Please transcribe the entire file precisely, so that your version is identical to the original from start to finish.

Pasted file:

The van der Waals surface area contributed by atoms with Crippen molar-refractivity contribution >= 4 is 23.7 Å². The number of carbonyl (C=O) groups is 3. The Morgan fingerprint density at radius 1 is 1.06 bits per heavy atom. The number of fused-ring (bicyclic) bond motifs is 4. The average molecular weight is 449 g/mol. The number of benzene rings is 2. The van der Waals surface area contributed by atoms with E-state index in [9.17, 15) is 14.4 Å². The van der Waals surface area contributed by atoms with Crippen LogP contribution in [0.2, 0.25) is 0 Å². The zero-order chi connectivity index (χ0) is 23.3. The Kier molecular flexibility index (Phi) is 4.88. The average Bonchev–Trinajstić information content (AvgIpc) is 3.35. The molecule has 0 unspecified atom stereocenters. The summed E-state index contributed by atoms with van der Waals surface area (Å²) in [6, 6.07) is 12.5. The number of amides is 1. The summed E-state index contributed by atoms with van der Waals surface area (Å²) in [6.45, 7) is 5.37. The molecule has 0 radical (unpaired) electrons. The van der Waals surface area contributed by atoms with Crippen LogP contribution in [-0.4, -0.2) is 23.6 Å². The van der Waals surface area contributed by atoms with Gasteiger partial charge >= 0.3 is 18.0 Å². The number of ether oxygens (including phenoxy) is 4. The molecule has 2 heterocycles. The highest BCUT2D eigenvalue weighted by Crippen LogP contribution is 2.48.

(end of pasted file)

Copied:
The van der Waals surface area contributed by atoms with Crippen molar-refractivity contribution >= 4 is 23.7 Å². The number of carbonyl (C=O) groups is 3. The Morgan fingerprint density at radius 1 is 1.06 bits per heavy atom. The number of fused-ring (bicyclic) bond motifs is 4. The average molecular weight is 449 g/mol. The number of benzene rings is 2. The van der Waals surface area contributed by atoms with E-state index in [9.17, 15) is 14.4 Å². The van der Waals surface area contributed by atoms with Crippen LogP contribution in [0.2, 0.25) is 0 Å². The zero-order chi connectivity index (χ0) is 23.3. The Kier molecular flexibility index (Phi) is 4.88. The average Bonchev–Trinajstić information content (AvgIpc) is 3.35. The molecule has 0 unspecified atom stereocenters. The summed E-state index contributed by atoms with van der Waals surface area (Å²) in [6, 6.07) is 12.5. The number of amides is 1. The summed E-state index contributed by atoms with van der Waals surface area (Å²) in [6.45, 7) is 5.37. The molecule has 0 radical (unpaired) electrons. The van der Waals surface area contributed by atoms with Crippen LogP contribution in [-0.4, -0.2) is 23.6 Å². The van der Waals surface area contributed by atoms with Gasteiger partial charge >= 0.3 is 18.0 Å². The number of ether oxygens (including phenoxy) is 4. The molecule has 2 heterocycles. The highest BCUT2D eigenvalue weighted by Crippen LogP contribution is 2.48.